How Stress Impacts Taste

There’s no doubt that regularly treating yourself to fat-filled high-calorie meals can add unwanted inches to your waistline. A new study published in the journal Biological Psychiatry suggests experiencing stressful situations during the 24 hours leading up to that meal can make a bad situation worse by decreasing both your metabolic rate and fat oxidation, which is the conversion of large fat molecules into smaller ones for use as energy.

Researchers from Ohio State University’s Wexner Medical Center had 58 women regulate food intake before sitting down to a 930 calorie meal containing 60 grams of fat – about what you’d get with a loaded double-patty hamburger and fries. Thirty-one subjects reported at least one stressful situation the day before and they burned 104 fewer calories than subjects who reported no stress 7 hours after consuming the high-fat meal.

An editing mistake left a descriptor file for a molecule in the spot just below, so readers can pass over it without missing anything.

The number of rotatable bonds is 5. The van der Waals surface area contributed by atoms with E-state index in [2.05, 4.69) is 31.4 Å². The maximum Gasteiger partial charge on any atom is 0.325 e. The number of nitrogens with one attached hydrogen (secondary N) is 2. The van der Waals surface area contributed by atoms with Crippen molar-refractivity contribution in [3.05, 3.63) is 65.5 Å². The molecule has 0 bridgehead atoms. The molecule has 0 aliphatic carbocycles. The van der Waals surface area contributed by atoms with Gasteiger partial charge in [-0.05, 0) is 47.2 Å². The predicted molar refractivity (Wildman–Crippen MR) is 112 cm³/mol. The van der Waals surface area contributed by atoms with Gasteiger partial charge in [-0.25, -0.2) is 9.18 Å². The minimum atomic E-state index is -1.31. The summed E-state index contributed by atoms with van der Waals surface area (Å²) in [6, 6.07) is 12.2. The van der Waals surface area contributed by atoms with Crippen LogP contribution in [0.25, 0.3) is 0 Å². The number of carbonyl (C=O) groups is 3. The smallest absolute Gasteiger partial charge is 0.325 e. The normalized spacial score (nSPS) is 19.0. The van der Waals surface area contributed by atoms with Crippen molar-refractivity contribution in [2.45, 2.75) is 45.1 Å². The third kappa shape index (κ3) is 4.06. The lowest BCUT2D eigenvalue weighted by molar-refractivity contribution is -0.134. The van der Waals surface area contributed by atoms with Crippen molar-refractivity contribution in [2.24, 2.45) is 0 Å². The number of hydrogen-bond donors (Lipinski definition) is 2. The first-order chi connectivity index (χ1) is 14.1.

True Strength Moment: Scientists calculated that the stress-related differences between metabolic rates and fat oxidation could result in a weight gain of 11 pounds over the course of a year. So the take home message here is don’t feed your stress with comfort food, especially since a previous study showed stressed-out humans have a tendency to develop a taste for sweets and fat.

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